“Our case managers are checking in with all our corpsmembers at least twice a week, seeing if there are any needs we can fill. We do Safeway runs to pick up food and then distribute those items. We’re also offering twice a week in-person food pantries. We’re figuring out how to do distance learning and mini workshops and helping them find other jobs, get their resumes polished, get all their certificates in place.”
– Monique Hooks, Conservation Corps North Bay
Orange County Conservation Corps partners with local organizations to ensure their community members have easy access to good food.
“We are still taking care of school sites. We make sure the bushes aren’t growing into doorways and trees don’t fall onto buildings. It’s important to keep people’s morale up, for the students to know they’re coming back to the same school they left, not some deserted looking school.”
– Mike Totten, Greater Valley Conservation Corps
Conservation Corps of Long Beach erects industrial tents to serve as temporary medical facilities at the Port of Long Beach.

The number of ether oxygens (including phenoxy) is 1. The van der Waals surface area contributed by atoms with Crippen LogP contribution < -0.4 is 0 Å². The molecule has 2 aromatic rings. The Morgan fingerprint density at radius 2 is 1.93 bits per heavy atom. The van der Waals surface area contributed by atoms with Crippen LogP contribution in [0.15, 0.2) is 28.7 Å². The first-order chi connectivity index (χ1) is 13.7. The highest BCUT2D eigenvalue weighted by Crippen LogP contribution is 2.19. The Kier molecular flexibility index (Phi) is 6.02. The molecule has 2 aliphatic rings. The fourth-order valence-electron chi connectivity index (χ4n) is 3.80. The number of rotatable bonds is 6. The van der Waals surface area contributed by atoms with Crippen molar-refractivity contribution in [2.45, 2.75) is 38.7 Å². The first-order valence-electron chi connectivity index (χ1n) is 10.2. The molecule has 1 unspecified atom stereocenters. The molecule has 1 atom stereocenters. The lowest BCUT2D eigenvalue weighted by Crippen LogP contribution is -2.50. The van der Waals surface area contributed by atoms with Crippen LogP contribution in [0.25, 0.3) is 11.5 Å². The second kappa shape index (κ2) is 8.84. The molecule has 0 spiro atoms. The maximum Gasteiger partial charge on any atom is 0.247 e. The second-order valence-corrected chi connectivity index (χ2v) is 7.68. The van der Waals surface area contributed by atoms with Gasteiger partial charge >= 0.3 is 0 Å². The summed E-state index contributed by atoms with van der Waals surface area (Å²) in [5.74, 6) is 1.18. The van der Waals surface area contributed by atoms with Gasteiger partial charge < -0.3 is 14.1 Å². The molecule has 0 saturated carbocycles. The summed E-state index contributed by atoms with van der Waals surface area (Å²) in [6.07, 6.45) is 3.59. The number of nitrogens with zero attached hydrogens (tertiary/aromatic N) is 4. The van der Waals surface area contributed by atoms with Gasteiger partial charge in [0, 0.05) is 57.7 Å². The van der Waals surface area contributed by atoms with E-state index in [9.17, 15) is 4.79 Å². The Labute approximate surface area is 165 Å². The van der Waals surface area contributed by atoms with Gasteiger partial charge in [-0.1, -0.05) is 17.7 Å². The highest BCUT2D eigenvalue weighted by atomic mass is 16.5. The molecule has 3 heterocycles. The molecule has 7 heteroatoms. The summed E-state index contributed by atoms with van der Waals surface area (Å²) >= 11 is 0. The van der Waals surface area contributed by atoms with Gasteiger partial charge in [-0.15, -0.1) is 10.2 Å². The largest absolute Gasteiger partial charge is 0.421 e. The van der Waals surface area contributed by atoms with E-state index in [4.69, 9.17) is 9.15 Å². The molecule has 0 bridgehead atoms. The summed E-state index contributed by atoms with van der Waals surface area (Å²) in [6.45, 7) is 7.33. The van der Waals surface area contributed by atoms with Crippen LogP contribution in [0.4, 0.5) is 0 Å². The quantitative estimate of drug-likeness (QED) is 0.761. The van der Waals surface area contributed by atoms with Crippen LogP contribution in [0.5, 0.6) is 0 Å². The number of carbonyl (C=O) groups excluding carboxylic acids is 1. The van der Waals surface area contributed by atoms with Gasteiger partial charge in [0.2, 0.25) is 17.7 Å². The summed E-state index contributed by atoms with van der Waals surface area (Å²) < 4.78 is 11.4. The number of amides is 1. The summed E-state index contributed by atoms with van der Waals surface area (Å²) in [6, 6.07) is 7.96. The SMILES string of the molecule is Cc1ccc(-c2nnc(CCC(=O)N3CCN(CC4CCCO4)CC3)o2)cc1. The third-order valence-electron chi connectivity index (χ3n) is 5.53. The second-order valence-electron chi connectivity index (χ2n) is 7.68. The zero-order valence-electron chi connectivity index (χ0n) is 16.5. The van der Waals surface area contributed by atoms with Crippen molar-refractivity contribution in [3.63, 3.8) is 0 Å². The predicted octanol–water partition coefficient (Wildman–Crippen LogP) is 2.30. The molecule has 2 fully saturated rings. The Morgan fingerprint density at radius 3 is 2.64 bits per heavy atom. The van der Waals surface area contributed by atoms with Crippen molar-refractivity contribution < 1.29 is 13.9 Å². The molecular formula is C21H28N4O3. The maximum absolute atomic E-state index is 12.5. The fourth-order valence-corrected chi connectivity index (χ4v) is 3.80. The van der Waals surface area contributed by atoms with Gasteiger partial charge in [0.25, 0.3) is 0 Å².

Like many corps, Sacramento Regional Conservation Corps continues to provide essential e-waste and recycling services, ensuring waste does not accumulate and create new health concerns.
Orange County Conservation Corps teams offer warehouse support and traffic control services at the Honda Center in Anaheim, where more than 4 million pounds of food have been distributed to over 800,000 residents.
“It’s not just about the environment. It’s about people.”
– Sharleece Bourne, Cesar Chavez Environmental Corps
Fresno EOC Local Conservation Corps reopens its Recycling buy back center, allowing the public to sell CRV cans and bottles, a significant source of income for many residents in one of the poorest regions of the nation.
“This crisis has elevated our mission and clarified it. It’s not just youth development through conservation. A corpsmember’s development and our environment’s health and wellbeing are interdependent. This synergy will forever guide us on our path to serve.”
– Wendy Butts, CEO, Los Angeles Conservation Corps